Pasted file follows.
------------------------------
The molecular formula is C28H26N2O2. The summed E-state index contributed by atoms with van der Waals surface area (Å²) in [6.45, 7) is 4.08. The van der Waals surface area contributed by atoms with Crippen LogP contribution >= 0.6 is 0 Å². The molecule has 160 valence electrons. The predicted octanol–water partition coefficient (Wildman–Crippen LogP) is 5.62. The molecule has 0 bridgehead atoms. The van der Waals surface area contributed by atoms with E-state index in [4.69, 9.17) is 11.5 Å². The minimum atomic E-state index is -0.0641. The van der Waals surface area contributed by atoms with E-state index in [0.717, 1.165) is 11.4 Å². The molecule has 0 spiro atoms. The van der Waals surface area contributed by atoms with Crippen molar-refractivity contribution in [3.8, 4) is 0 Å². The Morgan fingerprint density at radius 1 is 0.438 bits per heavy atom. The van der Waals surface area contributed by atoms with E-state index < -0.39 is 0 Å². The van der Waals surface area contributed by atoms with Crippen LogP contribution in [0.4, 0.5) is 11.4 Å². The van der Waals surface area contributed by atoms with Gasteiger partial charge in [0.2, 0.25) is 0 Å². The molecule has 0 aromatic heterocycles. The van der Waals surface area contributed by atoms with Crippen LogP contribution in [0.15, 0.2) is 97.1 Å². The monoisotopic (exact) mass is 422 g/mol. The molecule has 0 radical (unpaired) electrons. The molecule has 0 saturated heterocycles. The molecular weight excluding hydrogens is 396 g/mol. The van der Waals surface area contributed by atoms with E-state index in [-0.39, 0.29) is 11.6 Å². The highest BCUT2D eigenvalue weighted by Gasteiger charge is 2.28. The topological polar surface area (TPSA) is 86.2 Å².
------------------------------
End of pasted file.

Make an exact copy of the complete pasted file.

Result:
The molecular formula is C28H26N2O2. The summed E-state index contributed by atoms with van der Waals surface area (Å²) in [6.45, 7) is 4.08. The van der Waals surface area contributed by atoms with Crippen LogP contribution >= 0.6 is 0 Å². The molecule has 160 valence electrons. The predicted octanol–water partition coefficient (Wildman–Crippen LogP) is 5.62. The molecule has 0 bridgehead atoms. The van der Waals surface area contributed by atoms with E-state index in [4.69, 9.17) is 11.5 Å². The minimum atomic E-state index is -0.0641. The van der Waals surface area contributed by atoms with E-state index in [0.717, 1.165) is 11.4 Å². The molecule has 0 spiro atoms. The van der Waals surface area contributed by atoms with Crippen molar-refractivity contribution in [3.8, 4) is 0 Å². The Morgan fingerprint density at radius 1 is 0.438 bits per heavy atom. The van der Waals surface area contributed by atoms with E-state index < -0.39 is 0 Å². The van der Waals surface area contributed by atoms with Crippen LogP contribution in [0.4, 0.5) is 11.4 Å². The van der Waals surface area contributed by atoms with Gasteiger partial charge in [0.2, 0.25) is 0 Å². The molecule has 0 aromatic heterocycles. The van der Waals surface area contributed by atoms with Crippen LogP contribution in [0.15, 0.2) is 97.1 Å². The monoisotopic (exact) mass is 422 g/mol. The molecule has 0 radical (unpaired) electrons. The molecule has 0 saturated heterocycles. The molecular weight excluding hydrogens is 396 g/mol. The van der Waals surface area contributed by atoms with E-state index in [-0.39, 0.29) is 11.6 Å². The highest BCUT2D eigenvalue weighted by Gasteiger charge is 2.28. The topological polar surface area (TPSA) is 86.2 Å².